The Unknown Missionaries

As I was reading this morning, I came to this account of Jesus’ arrival in Jerusalem the week during which He would make atonement for the sins of His people through His death and resurrection. Matt. 21:1-7

“Now when they drew near to Jerusalem and came to Bethphage, to the Mount of Olives, then Jesus sent two disciples, saying to them, “Go into the village in front of you, and immediately you will find a donkey tied, and a colt with her. Untie them and bring them to me. If anyone says anything to you, you shall say, ‘The Lord needs them,’ and he will send them at once.”  This took place to fulfill what was spoken by the prophet, saying,

 ‘Say to the daughter of Zion,
‘Behold, your king is coming to you,
humble, and mounted on a donkey,
on a colt, the foal of a beast of burden.’

The disciples went and did as Jesus had directed them.  They brought the donkey and the colt and put on them their cloaks, and he sat on them.”

When I read of this event, I rarely give thought to anything other than the context, the prophetical significance and the movement of events leading to the cross. However, this time two interesting things drew my attention as I thought about the unnamed owner of the animals mentioned in this passage. First: The indispensable contribution made to the plan and eternal purpose of God by a man whose name the Holy Spirit chose not to reveal to us. As a result, his name is unknown in the world.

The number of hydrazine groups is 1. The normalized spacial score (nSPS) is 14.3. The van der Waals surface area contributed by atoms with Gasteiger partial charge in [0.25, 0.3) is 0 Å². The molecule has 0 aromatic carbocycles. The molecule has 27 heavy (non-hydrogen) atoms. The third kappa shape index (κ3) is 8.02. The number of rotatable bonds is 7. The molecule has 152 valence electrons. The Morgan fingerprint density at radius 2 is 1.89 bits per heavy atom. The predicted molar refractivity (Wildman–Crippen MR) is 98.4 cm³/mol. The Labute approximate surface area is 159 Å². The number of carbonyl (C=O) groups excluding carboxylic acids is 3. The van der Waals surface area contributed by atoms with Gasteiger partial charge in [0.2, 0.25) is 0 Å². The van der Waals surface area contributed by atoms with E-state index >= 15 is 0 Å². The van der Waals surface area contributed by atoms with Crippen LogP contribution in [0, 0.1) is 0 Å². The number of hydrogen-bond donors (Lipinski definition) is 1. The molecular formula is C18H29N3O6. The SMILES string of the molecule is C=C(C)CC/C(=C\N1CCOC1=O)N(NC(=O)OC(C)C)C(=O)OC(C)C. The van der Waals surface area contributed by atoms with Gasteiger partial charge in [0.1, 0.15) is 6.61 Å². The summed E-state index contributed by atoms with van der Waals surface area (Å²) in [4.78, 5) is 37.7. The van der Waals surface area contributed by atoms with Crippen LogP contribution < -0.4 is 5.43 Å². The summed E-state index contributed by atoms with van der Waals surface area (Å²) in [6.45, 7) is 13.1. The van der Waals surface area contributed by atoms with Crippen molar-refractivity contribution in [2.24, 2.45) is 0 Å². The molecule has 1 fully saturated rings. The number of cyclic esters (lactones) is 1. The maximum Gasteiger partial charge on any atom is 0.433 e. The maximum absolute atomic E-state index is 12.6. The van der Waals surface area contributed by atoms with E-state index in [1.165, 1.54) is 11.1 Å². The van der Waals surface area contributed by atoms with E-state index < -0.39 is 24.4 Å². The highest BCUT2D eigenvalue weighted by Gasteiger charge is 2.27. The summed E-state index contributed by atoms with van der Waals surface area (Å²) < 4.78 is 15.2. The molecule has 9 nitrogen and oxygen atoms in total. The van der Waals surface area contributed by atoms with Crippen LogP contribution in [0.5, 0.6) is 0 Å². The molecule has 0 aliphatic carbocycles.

His fame, in this world, will never match that of  apostles like Peter, Paul or John but his contribution to the kingdom of God was absolutely necessary. He owned and cared for the very donkey that would be ridden by the Messiah as He presented Himself to Israel (Zechariah 9:9). In doing so, this un-named servant of God was instrumental in magnifying the name of Jesus.

What does this have to do with missionaries? A lot! We all know the names of great missionary heroes like William Carey, Adoniram Judson, Hudson Taylor and many others. The Ecuador Five are known by name because of their martyrdom in the cause of mission. However, there are thousands of unknown, unsung heroes of the faith who gave their lives in years of faithful struggle against seemingly insurmountable odds to make the name of Jesus known to the lost. Their names, like the man in our Biblical account, are unknown and their biographies unwritten but they are just as important to the advancement of the kingdom of God as a Brainerd or a Livingston.

Unknown and their stories untold. This will likely be the earthly legacy of the majority of missionary trainees who pass through the Center for Pioneer Church Planting. Though they will probably not be famous, their contribution is no less vital to the kingdom. Moreover, in the place where it really matters, their stories and sacrifices will be told and celebrated in the presence of the King.